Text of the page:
Right wing figures that spout offensive nonsense on a daily basis are quick to cry “free speech” whenever they are taken to task, or lose a job when they cross a line. But the debate about freedom of speech and “political correctness” (a phrase I would be happy to never hear again) is heating up on the left as people see an outburst of campus protest and desire for safe spaces.
Many critics on the left have said that excessive political correctness is damaging free speech, but as Lindy West points out, those tend to be privileged people who already have a voice.
Framing free speech and political correctness as opposing forces is a false dichotomy intended to derail uncomfortable but necessary conversations, a smokescreen ginned up by the ethically lazy. The fact is, political correctness doesn’t hinder free speech – it expands it. But for marginalised groups, rather than the status quo.
The protests at college campuses aren’t responses to one particular incident, but an ongoing pattern of feeling unwelcome and unsafe. Jelani Cobb writes about the balance of free speech with other liberties:
Faculty and students at both Yale and the University of Missouri who spoke to me about the protests were careful to point out that they were the culmination of long-simmering concerns. “It’s clear that the students’ anger and resentment were long in coming,” Holloway told me. “This is not about one or two things. It’s something systemic and we’re going to have to look at that.” The most severe recent incidents at both institutions—shouts of “nigger” directed at a black student at Missouri, a purported “white girls only” Yale fraternity party—will sound familiar to anyone who works at or even has substantial contact with an institution of higher education. Last month, women’s and civil-rights groups filed a Title IX complaint that campuses have not done enough to rein in Yik Yak, an anonymous forum that effectively serves as a clearinghouse of digital hostility. Last year, at the University of Connecticut, where I teach, white fraternity members harassed and purportedly shouted epithets at members of a black sorority; the incident generated an afterlife of hostility on Internet forums, where black female students were derided and ridiculed. Eight months ago, fraternity members at the University of Oklahoma were filmed singing an ode to lynching.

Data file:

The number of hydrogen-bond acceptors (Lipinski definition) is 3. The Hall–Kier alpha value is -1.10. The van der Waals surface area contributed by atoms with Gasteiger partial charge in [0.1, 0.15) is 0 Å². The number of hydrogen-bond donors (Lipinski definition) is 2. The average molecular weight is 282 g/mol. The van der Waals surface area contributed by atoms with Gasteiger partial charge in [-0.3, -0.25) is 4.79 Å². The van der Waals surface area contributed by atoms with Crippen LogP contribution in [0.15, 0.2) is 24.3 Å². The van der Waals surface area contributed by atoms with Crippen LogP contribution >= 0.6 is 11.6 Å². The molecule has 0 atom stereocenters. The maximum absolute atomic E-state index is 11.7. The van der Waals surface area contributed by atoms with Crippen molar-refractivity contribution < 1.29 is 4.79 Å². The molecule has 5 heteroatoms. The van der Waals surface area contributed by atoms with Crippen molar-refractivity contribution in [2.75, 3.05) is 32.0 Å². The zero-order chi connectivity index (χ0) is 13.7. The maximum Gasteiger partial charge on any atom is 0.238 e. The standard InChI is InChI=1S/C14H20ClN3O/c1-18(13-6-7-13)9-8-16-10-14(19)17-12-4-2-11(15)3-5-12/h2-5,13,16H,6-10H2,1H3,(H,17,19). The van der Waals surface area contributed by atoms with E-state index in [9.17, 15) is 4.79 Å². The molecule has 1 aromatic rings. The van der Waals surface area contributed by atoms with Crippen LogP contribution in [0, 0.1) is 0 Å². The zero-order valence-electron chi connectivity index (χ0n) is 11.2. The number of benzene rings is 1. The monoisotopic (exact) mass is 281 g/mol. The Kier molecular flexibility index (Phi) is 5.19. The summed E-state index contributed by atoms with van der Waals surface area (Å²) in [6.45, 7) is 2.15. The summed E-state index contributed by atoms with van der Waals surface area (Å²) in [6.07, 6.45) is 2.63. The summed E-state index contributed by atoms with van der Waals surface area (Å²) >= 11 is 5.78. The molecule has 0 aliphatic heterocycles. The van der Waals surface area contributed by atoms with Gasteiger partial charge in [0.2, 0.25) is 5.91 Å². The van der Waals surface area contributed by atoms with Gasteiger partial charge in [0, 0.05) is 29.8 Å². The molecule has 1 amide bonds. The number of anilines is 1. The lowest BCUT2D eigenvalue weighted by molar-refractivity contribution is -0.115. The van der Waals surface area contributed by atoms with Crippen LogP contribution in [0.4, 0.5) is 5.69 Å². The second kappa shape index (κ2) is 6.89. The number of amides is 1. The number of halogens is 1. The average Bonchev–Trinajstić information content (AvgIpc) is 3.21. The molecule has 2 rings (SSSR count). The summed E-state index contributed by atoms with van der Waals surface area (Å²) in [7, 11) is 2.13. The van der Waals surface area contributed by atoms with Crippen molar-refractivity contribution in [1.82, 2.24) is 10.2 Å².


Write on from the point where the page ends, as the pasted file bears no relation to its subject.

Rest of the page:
These are not abstractions. And this is where the arguments about the freedom of speech become most tone deaf. The freedom to offend the powerful is not equivalent to the freedom to bully the relatively disempowered. The enlightenment principles that undergird free speech also prescribed that the natural limits of one’s liberty lie at the precise point at which it begins to impose upon the liberty of another.
These aren’t new problems, but the changing ways we communicate mean that marginalized people have new tools to expose offensive behavior and hold people accountable:
The reality is, of course, that blackface and casual misogyny were just as corrosive to black and female humanity in 1998 as they are in 2015; sensitivity hasn’t changed – access has. The punchlines are punching back. But it’s much easier to ignore your complicity in oppressive systems if you can cast the people who have been legitimately harmed as “oversensitive”.
Infringing on free speech is not something to take lightly, but the frantic debate often misunderstands what exactly free speech is and isn’t. Laurie Penny offers a helpful list of ten things “freedom of speech” doesn’t actually mean, and one thing it does that illuminates this struggle in the context of who is empowered by free speech.
Michelle Goldberg at Slate is concerned that policing people’s speech plays into the hands of hyperventilating conservatives who want to play the victim and portray liberals as unreasonable. I understand the argument, but we can’t let a possible threat allow us to throw marginalized people under the bus. Conservatives will twist things no matter what we do, and we shouldn’t let our behavior be dictated by their irrationality. We must take freedom of speech seriously, but also be willing to look at when the free speech argument is being used a cudgel to block uncomfortable arguments that disrupt the status quo.